A They in a Manger at Camden People’s Theatre – review

The Wardrobe and Sons production continues through to 16 December

The company of A They in a Manger at Camden People's Theatre
The company of A They in a Manger, provided by the production

This is an all too trim and tasty Christmas serving of the kind of raucous and DIY-feeling queer energy you like to see at the Camden People’s Theatre. A They in A Manger begins with a wardrobe – rather fittingly for the collective known as Wardrobe and Sons, who are producing the night. In a humming growl and decked out in Christmas finery, the wardrobe claims to be a West End power unto itself, and opens to let out its four festive players.

Directed by Head of Cabaret for Shotgun Carousel, Molly Beth Morossa, it’s a real variety hour, which pays more than lip service to the deadening self-quieting or isolation faced by plenty of queer people in this season with its emphasis on family and home. It sits you in it, at several points, as well as flicking through alternatives. A They in A Manger is a collaboration between four live performance artists, overseen by Frankie Thompson (CAttS, Body Show) and produced by Beth Sitek (High Steaks), both rising queer powerhouses themselves.

Drag king Len Blanco is our host for the night, who whizzes us through his backstory as a member of north Wales boyband M4 with their beloved hit “Meet Me at the Ringroad (Ringroad Ringroad)”. He’s an engaging bloke who we want more of, even menacing the audience with a brief participatory game show based on his family’s disapproval of just how “famous” he is, with his name changes and the like.

Danielle James, a playwright, actress and drag performer, sings gorgeously and delivers a comparatively dense monologue on the repressive silence of the church, turning instead to the erotic power and force of sound. The wardrobe presents her in a way Beckett might have approved, at first, with just her head in profile showing at the top of the saloon doors, focusing us on her collagist use of images, and minute expressions of distress.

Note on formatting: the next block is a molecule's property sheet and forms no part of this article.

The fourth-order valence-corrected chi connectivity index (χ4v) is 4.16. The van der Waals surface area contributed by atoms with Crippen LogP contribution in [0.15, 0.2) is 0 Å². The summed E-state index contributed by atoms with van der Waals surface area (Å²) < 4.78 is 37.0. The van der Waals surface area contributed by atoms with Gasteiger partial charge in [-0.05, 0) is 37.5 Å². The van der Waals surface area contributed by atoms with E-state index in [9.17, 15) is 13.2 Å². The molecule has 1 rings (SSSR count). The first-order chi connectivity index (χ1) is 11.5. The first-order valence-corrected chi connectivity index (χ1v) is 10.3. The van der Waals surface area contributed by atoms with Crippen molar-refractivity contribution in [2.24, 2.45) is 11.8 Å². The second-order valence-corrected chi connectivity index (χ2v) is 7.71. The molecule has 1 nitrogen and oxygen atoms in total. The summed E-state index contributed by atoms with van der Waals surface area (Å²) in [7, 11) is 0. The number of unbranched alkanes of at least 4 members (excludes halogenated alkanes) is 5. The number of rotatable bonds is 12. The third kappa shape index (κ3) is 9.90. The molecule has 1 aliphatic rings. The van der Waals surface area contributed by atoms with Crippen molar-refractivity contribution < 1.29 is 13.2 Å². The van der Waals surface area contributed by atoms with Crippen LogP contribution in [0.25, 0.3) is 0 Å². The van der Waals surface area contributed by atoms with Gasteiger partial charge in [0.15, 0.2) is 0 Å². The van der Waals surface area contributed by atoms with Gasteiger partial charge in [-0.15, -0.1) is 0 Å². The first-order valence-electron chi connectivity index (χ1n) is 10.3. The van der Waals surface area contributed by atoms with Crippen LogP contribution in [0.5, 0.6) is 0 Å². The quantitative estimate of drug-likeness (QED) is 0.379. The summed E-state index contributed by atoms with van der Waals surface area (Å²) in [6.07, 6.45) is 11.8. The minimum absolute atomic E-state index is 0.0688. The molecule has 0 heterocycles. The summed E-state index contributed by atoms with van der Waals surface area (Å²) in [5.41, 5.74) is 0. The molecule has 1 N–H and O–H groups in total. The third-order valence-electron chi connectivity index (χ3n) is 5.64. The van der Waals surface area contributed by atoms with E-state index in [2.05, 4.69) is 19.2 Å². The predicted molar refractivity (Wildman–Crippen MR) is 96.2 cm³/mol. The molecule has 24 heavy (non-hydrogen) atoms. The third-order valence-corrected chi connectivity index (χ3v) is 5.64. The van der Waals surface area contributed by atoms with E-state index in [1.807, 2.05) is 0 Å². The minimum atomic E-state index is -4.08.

It’s a slight surprise a pole fits in the CPT, but An0maly’s performance with it is thoughtful, sexy and cohesive, searching for rest in a white, loud world, and features a voiceover mapping a queer sex worker’s original discomfort with Christmas to appreciation for making holiday bank, and other ways of doing Christmas (with your polycule, partners, and mum). An0maly’s dancing as the Grinch in particular is beautifully-observed, angular and leaning, and very funny.

Vijay Patel’s sparkly Xanadu lipsync and brief video introduction, splicing together Olivia Newton-John and themselves writing inside the wardrobe, musing on queer joy, is a fitting end: their lowkey setup a disarming, quiet moment. Like all the acts, it’s all too brief: when the four are reunited together, they are stars you can’t resist. There’s no danger of any act overstaying their welcome: indeed, we could take another helping, it’s a shame it isn’t longer. Despite the accidental chaos of the night I visit (involving real blood and real concern!), any other trip would feel similarly game, anarchic and moreish.